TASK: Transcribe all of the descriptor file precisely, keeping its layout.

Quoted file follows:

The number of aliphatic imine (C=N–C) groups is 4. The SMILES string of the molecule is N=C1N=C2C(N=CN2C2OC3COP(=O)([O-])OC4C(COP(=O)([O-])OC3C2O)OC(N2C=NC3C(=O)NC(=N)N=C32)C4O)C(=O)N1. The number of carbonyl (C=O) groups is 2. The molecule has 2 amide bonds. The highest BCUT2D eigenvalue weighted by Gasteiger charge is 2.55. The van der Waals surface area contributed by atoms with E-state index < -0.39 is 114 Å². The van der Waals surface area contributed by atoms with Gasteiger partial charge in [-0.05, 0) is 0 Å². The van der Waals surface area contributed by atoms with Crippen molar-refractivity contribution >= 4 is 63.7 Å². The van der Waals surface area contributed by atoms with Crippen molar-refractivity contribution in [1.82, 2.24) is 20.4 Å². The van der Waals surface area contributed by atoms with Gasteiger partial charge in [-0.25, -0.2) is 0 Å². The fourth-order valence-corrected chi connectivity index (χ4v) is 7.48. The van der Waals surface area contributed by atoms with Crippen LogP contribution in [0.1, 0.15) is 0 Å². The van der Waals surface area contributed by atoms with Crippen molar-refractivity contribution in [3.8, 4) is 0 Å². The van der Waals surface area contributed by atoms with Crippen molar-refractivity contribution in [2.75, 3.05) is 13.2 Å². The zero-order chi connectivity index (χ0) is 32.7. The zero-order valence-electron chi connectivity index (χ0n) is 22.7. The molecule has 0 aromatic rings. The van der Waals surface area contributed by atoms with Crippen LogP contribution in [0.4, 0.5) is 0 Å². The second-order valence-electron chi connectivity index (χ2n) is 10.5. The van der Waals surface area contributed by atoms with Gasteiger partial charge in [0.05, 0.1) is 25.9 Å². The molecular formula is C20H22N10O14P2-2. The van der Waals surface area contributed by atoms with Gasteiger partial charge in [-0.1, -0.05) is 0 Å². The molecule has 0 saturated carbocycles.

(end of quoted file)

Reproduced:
The number of aliphatic imine (C=N–C) groups is 4. The SMILES string of the molecule is N=C1N=C2C(N=CN2C2OC3COP(=O)([O-])OC4C(COP(=O)([O-])OC3C2O)OC(N2C=NC3C(=O)NC(=N)N=C32)C4O)C(=O)N1. The number of carbonyl (C=O) groups is 2. The molecule has 2 amide bonds. The highest BCUT2D eigenvalue weighted by Gasteiger charge is 2.55. The van der Waals surface area contributed by atoms with E-state index < -0.39 is 114 Å². The van der Waals surface area contributed by atoms with Gasteiger partial charge in [-0.05, 0) is 0 Å². The van der Waals surface area contributed by atoms with Crippen molar-refractivity contribution >= 4 is 63.7 Å². The van der Waals surface area contributed by atoms with Crippen molar-refractivity contribution in [1.82, 2.24) is 20.4 Å². The van der Waals surface area contributed by atoms with Gasteiger partial charge in [-0.25, -0.2) is 0 Å². The fourth-order valence-corrected chi connectivity index (χ4v) is 7.48. The van der Waals surface area contributed by atoms with Crippen LogP contribution in [0.1, 0.15) is 0 Å². The van der Waals surface area contributed by atoms with Crippen molar-refractivity contribution in [3.8, 4) is 0 Å². The van der Waals surface area contributed by atoms with Crippen molar-refractivity contribution in [2.75, 3.05) is 13.2 Å². The zero-order chi connectivity index (χ0) is 32.7. The zero-order valence-electron chi connectivity index (χ0n) is 22.7. The molecule has 0 aromatic rings. The van der Waals surface area contributed by atoms with Crippen LogP contribution in [0.4, 0.5) is 0 Å². The second-order valence-electron chi connectivity index (χ2n) is 10.5. The van der Waals surface area contributed by atoms with Gasteiger partial charge in [0.05, 0.1) is 25.9 Å². The molecular formula is C20H22N10O14P2-2. The van der Waals surface area contributed by atoms with Gasteiger partial charge in [-0.1, -0.05) is 0 Å². The molecule has 0 saturated carbocycles.